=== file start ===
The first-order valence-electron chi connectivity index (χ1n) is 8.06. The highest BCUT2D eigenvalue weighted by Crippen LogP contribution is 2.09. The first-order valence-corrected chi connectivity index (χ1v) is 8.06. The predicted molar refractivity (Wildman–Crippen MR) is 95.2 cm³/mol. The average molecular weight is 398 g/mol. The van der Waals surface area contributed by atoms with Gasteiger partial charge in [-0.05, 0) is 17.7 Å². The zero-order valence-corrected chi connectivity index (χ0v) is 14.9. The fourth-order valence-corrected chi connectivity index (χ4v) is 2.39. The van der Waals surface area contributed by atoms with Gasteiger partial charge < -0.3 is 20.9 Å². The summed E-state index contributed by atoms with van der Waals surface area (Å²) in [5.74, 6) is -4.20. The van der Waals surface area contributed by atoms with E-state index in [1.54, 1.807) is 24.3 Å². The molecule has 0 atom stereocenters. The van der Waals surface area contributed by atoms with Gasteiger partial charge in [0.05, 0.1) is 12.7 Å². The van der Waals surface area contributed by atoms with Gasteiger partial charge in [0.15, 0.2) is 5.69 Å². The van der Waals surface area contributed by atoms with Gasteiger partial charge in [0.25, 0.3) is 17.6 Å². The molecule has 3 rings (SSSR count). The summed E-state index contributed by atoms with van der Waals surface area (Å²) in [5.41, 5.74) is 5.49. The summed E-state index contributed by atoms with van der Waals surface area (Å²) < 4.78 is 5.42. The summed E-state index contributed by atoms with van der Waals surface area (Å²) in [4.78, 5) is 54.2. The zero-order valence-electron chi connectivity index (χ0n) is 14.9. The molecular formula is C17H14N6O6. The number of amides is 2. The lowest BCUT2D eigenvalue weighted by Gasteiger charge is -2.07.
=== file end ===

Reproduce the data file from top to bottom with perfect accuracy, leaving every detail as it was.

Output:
The first-order valence-electron chi connectivity index (χ1n) is 8.06. The highest BCUT2D eigenvalue weighted by Crippen LogP contribution is 2.09. The first-order valence-corrected chi connectivity index (χ1v) is 8.06. The predicted molar refractivity (Wildman–Crippen MR) is 95.2 cm³/mol. The average molecular weight is 398 g/mol. The van der Waals surface area contributed by atoms with Gasteiger partial charge in [-0.05, 0) is 17.7 Å². The zero-order valence-corrected chi connectivity index (χ0v) is 14.9. The fourth-order valence-corrected chi connectivity index (χ4v) is 2.39. The van der Waals surface area contributed by atoms with Gasteiger partial charge < -0.3 is 20.9 Å². The summed E-state index contributed by atoms with van der Waals surface area (Å²) in [5.74, 6) is -4.20. The van der Waals surface area contributed by atoms with E-state index in [1.54, 1.807) is 24.3 Å². The molecule has 0 atom stereocenters. The van der Waals surface area contributed by atoms with Gasteiger partial charge in [0.05, 0.1) is 12.7 Å². The van der Waals surface area contributed by atoms with Gasteiger partial charge in [0.15, 0.2) is 5.69 Å². The van der Waals surface area contributed by atoms with Gasteiger partial charge in [0.25, 0.3) is 17.6 Å². The molecule has 3 rings (SSSR count). The summed E-state index contributed by atoms with van der Waals surface area (Å²) in [5.41, 5.74) is 5.49. The summed E-state index contributed by atoms with van der Waals surface area (Å²) < 4.78 is 5.42. The summed E-state index contributed by atoms with van der Waals surface area (Å²) in [4.78, 5) is 54.2. The zero-order valence-electron chi connectivity index (χ0n) is 14.9. The molecular formula is C17H14N6O6. The number of amides is 2. The lowest BCUT2D eigenvalue weighted by Gasteiger charge is -2.07.